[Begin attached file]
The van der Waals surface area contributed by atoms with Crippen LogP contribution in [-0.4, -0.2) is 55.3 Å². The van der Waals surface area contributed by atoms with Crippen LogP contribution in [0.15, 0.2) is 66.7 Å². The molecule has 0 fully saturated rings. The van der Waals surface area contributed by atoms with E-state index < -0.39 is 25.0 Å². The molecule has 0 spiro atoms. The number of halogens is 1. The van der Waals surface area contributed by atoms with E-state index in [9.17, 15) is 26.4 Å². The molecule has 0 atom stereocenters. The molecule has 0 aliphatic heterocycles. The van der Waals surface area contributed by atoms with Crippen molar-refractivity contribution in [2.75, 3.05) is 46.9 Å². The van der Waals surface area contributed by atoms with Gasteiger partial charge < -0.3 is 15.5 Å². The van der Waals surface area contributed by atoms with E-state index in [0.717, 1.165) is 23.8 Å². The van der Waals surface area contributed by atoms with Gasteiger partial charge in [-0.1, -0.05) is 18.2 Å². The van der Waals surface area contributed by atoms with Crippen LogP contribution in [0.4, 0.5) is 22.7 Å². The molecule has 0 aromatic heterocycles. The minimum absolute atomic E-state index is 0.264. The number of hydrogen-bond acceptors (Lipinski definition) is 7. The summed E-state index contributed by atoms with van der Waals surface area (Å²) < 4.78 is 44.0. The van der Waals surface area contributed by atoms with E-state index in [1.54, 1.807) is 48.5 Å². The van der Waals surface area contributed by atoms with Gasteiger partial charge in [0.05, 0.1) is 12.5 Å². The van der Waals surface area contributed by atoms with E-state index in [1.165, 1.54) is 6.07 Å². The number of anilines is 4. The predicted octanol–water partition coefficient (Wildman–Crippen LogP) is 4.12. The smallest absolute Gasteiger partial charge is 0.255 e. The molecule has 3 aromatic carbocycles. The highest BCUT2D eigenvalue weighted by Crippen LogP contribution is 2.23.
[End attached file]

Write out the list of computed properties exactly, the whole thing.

The van der Waals surface area contributed by atoms with Crippen LogP contribution in [-0.4, -0.2) is 55.3 Å². The van der Waals surface area contributed by atoms with Crippen LogP contribution in [0.15, 0.2) is 66.7 Å². The molecule has 0 fully saturated rings. The van der Waals surface area contributed by atoms with E-state index < -0.39 is 25.0 Å². The molecule has 0 spiro atoms. The number of halogens is 1. The van der Waals surface area contributed by atoms with E-state index in [9.17, 15) is 26.4 Å². The molecule has 0 atom stereocenters. The molecule has 0 aliphatic heterocycles. The van der Waals surface area contributed by atoms with Crippen molar-refractivity contribution in [2.75, 3.05) is 46.9 Å². The van der Waals surface area contributed by atoms with Gasteiger partial charge < -0.3 is 15.5 Å². The van der Waals surface area contributed by atoms with E-state index in [0.717, 1.165) is 23.8 Å². The van der Waals surface area contributed by atoms with Gasteiger partial charge in [-0.1, -0.05) is 18.2 Å². The van der Waals surface area contributed by atoms with Crippen LogP contribution in [0.4, 0.5) is 22.7 Å². The molecule has 0 aromatic heterocycles. The minimum absolute atomic E-state index is 0.264. The number of hydrogen-bond acceptors (Lipinski definition) is 7. The summed E-state index contributed by atoms with van der Waals surface area (Å²) < 4.78 is 44.0. The van der Waals surface area contributed by atoms with E-state index in [1.54, 1.807) is 48.5 Å². The van der Waals surface area contributed by atoms with Gasteiger partial charge in [0.05, 0.1) is 12.5 Å². The van der Waals surface area contributed by atoms with E-state index in [1.165, 1.54) is 6.07 Å². The number of anilines is 4. The predicted octanol–water partition coefficient (Wildman–Crippen LogP) is 4.12. The smallest absolute Gasteiger partial charge is 0.255 e. The molecule has 3 aromatic carbocycles. The highest BCUT2D eigenvalue weighted by Crippen LogP contribution is 2.23.